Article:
Music Friday: Country Legend George Jones Put a Golden Band on ‘The Right Left Hand’ This Time

Welcome to Music Friday when we bring you great songs with jewelry, gemstones or precious metals in the title or lyrics. Today, country music legend George Jones sings about finally finding that special someone in his 1987 hit “The Right Left Hand.”


In the song, Jones sadly recounts how he’s cried a million tears over relationships that had come undone. But now he can rejoice because the Lord has given him “a true love of a lady” who “lets him know her love is here to stay.”

He sings, “So I put a golden band on the right left hand this time / And the right left hand put a golden band on mine / When our hair is snowy white / Time will prove I’m right / I put a golden band on the right left hand this time.”

Songwriters A.L. “Doodle” Owens and Dennis J. Knutson use a clever play on words to describe Jones’ true love in relation to the others. Jones sings about placing the ring on the “right” left hand — as opposed to the wrong one — this time.

Music critics believe the song is a tribute to Jones’s fourth wife, Nancy, whom he credited with saving his life and career. He married Nancy in 1983 and successfully emerged from a dark time brought on by his alcoholism. With Nancy’s nurturing, he was also able to stage a comeback and revitalize his reputation as an A-lister on the country music scene.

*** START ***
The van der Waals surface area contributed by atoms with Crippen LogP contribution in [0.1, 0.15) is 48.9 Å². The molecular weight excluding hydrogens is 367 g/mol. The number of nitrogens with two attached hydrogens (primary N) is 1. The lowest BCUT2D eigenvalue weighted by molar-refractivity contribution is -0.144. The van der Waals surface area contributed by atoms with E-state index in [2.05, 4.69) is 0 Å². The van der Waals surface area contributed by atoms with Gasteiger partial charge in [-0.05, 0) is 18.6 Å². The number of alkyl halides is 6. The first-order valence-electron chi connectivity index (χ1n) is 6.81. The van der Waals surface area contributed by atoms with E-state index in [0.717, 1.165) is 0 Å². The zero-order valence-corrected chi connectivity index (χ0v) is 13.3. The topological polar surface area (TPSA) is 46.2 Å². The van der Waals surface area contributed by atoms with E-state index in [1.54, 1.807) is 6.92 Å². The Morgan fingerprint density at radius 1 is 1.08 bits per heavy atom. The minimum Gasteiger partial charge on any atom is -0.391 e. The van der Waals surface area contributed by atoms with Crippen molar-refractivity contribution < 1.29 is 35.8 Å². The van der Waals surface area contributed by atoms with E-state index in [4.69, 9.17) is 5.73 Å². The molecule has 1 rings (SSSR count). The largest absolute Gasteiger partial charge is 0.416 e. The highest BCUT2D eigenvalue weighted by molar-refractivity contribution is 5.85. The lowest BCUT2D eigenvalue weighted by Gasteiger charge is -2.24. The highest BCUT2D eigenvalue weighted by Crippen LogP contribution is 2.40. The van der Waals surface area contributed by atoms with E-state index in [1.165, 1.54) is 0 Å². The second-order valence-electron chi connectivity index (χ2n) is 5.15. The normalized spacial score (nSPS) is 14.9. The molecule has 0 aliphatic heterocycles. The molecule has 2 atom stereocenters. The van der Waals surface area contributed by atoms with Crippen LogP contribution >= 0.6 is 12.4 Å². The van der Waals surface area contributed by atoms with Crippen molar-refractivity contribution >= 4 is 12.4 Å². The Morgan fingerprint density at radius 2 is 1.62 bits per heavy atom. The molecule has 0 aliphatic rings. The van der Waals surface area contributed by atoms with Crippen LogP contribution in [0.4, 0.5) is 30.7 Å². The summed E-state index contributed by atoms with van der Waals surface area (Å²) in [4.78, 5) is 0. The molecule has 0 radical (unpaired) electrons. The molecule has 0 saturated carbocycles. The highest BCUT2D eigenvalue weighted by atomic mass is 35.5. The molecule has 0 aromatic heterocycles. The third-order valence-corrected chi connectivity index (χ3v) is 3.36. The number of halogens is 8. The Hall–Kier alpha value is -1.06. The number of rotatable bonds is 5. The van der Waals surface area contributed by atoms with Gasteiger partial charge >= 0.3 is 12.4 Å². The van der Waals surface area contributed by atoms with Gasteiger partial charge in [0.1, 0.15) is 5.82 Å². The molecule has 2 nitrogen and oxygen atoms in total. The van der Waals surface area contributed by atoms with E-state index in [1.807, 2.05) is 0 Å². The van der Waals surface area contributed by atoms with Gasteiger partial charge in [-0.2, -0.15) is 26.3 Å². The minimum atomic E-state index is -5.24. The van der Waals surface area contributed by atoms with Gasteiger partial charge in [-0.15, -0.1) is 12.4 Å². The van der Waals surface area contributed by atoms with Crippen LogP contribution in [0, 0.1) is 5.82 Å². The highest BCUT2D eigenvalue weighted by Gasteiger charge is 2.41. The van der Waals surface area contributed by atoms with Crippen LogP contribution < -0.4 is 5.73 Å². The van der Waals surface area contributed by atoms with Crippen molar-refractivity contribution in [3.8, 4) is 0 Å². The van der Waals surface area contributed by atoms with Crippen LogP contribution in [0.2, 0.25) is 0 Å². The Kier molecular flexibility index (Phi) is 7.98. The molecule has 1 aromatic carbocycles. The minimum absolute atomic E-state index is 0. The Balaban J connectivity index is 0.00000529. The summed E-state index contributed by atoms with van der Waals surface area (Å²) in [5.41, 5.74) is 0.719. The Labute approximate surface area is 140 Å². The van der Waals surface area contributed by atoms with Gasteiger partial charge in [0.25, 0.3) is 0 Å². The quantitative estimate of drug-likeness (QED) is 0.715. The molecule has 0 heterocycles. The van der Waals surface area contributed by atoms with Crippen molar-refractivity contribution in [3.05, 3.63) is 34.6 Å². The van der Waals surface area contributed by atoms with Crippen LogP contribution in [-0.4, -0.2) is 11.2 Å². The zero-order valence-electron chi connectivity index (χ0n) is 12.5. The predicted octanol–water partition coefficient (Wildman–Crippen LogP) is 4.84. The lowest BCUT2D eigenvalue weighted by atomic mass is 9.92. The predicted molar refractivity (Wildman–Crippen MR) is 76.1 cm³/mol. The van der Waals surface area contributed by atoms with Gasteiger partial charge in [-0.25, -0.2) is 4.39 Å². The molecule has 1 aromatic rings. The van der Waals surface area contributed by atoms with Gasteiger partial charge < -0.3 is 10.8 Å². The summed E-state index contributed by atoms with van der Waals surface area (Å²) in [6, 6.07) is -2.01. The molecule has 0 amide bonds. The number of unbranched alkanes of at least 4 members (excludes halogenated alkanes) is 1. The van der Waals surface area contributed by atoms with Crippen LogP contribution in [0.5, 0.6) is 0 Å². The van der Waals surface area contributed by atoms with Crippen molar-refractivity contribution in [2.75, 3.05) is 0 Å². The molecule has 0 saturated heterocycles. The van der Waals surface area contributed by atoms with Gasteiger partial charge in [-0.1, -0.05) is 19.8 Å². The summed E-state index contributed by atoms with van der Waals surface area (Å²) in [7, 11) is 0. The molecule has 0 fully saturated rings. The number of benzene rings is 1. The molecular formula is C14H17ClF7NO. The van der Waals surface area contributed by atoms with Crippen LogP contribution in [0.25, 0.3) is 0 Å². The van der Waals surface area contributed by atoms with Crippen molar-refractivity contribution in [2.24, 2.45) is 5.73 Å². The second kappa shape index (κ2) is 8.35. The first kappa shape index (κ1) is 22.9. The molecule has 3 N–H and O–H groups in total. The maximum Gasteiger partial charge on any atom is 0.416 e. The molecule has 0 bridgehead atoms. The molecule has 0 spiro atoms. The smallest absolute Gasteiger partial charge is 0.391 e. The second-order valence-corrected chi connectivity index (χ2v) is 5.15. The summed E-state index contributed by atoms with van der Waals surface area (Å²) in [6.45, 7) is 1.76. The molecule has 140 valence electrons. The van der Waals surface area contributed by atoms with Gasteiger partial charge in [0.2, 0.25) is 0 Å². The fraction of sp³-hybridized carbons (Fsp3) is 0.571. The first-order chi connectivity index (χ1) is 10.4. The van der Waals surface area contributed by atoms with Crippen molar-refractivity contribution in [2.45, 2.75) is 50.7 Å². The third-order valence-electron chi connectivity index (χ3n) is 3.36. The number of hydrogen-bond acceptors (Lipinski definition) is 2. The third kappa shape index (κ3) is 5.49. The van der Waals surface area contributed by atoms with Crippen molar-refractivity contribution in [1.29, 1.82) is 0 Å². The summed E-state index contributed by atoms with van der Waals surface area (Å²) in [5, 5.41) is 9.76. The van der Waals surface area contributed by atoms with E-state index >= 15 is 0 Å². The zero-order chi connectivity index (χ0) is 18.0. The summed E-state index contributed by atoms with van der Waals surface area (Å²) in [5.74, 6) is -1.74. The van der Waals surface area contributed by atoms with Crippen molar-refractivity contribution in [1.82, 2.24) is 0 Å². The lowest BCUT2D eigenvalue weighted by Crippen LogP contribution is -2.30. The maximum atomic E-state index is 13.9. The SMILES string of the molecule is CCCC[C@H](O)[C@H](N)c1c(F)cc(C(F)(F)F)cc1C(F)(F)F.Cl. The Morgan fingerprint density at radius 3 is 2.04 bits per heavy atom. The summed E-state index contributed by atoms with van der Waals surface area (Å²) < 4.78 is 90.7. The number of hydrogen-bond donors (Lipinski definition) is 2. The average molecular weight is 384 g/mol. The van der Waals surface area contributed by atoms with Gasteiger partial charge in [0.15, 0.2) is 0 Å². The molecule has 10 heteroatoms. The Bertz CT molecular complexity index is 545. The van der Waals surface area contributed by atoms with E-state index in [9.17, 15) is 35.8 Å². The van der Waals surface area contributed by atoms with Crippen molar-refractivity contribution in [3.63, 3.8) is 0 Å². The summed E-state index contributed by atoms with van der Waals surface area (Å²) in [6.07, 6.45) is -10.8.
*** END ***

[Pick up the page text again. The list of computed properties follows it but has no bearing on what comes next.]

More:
“The Right Left Hand,” which was the third track from Jones’s 1986 album Wine Colored Roses, peaked at #8 on the U.S. Billboard Hot Country Singles chart. The album also performed well, hitting #5 on the U.S. Billboard Top Country Albums chart.

Born in a log cabin in the small town of Saratoga, Texas, Jones got his first guitar at the age of nine. By 1955, at the age of 24, Jones had already served in the Marines, was married twice and recorded his first hit song, “Why Baby Why.” In 1969, he married Tammy Wynette. They were divorced six years later, although they continued to perform together after the breakup.

Jones told Billboard in 2006 that when it comes to his music, “It’s never been for love of money. I thank God for it because it makes me a living. But I sing because I love it, not because of the dollar signs.”


Over a career that spanned seven decades, Jones is credited with charting 168 country songs. He was inducted into the Country Music Hall of Fame in 1992. Jones passed away in 2013 at the age of 81 and rests at the Woodlawn Cemetery in Nashville, Tenn.